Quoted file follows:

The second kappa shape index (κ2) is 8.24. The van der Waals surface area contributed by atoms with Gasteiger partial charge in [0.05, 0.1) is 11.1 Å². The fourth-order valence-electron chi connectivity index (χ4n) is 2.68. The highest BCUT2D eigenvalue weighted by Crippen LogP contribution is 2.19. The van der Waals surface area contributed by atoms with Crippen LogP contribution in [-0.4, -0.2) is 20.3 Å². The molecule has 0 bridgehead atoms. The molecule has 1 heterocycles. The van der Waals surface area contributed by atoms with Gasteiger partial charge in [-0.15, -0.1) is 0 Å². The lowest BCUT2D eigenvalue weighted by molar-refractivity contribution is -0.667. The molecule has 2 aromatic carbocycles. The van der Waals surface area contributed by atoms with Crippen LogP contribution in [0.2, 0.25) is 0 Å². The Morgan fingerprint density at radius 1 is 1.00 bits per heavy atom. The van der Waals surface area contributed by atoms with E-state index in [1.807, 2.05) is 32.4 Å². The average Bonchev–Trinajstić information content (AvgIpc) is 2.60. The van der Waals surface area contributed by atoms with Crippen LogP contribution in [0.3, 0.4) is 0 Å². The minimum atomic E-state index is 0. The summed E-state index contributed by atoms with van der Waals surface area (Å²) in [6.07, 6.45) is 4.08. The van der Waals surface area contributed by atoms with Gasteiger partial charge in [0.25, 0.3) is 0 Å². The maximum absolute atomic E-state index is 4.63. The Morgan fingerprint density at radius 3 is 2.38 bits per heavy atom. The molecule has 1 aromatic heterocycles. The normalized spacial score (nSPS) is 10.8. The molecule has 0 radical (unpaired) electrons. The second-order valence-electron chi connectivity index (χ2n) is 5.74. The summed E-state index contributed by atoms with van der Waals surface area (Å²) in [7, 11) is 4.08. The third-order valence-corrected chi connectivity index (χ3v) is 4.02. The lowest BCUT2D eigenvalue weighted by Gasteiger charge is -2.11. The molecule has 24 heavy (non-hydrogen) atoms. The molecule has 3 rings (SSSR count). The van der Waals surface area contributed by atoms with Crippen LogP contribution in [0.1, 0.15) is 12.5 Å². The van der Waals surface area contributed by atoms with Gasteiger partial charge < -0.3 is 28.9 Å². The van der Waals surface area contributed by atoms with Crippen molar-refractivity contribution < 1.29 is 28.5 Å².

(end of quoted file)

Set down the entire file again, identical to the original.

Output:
The second kappa shape index (κ2) is 8.24. The van der Waals surface area contributed by atoms with Gasteiger partial charge in [0.05, 0.1) is 11.1 Å². The fourth-order valence-electron chi connectivity index (χ4n) is 2.68. The highest BCUT2D eigenvalue weighted by Crippen LogP contribution is 2.19. The van der Waals surface area contributed by atoms with Crippen LogP contribution in [-0.4, -0.2) is 20.3 Å². The molecule has 0 bridgehead atoms. The molecule has 1 heterocycles. The van der Waals surface area contributed by atoms with Gasteiger partial charge in [-0.15, -0.1) is 0 Å². The lowest BCUT2D eigenvalue weighted by molar-refractivity contribution is -0.667. The molecule has 2 aromatic carbocycles. The van der Waals surface area contributed by atoms with Crippen LogP contribution in [0.2, 0.25) is 0 Å². The Morgan fingerprint density at radius 1 is 1.00 bits per heavy atom. The van der Waals surface area contributed by atoms with E-state index in [1.807, 2.05) is 32.4 Å². The average Bonchev–Trinajstić information content (AvgIpc) is 2.60. The van der Waals surface area contributed by atoms with Crippen LogP contribution in [0.3, 0.4) is 0 Å². The minimum atomic E-state index is 0. The summed E-state index contributed by atoms with van der Waals surface area (Å²) in [6.07, 6.45) is 4.08. The van der Waals surface area contributed by atoms with Gasteiger partial charge in [0.25, 0.3) is 0 Å². The maximum absolute atomic E-state index is 4.63. The Morgan fingerprint density at radius 3 is 2.38 bits per heavy atom. The molecule has 1 aromatic heterocycles. The normalized spacial score (nSPS) is 10.8. The molecule has 0 radical (unpaired) electrons. The second-order valence-electron chi connectivity index (χ2n) is 5.74. The summed E-state index contributed by atoms with van der Waals surface area (Å²) in [7, 11) is 4.08. The third-order valence-corrected chi connectivity index (χ3v) is 4.02. The lowest BCUT2D eigenvalue weighted by Gasteiger charge is -2.11. The molecule has 24 heavy (non-hydrogen) atoms. The molecule has 3 rings (SSSR count). The van der Waals surface area contributed by atoms with Crippen LogP contribution in [0.1, 0.15) is 12.5 Å². The van der Waals surface area contributed by atoms with Gasteiger partial charge < -0.3 is 28.9 Å². The van der Waals surface area contributed by atoms with Crippen molar-refractivity contribution < 1.29 is 28.5 Å².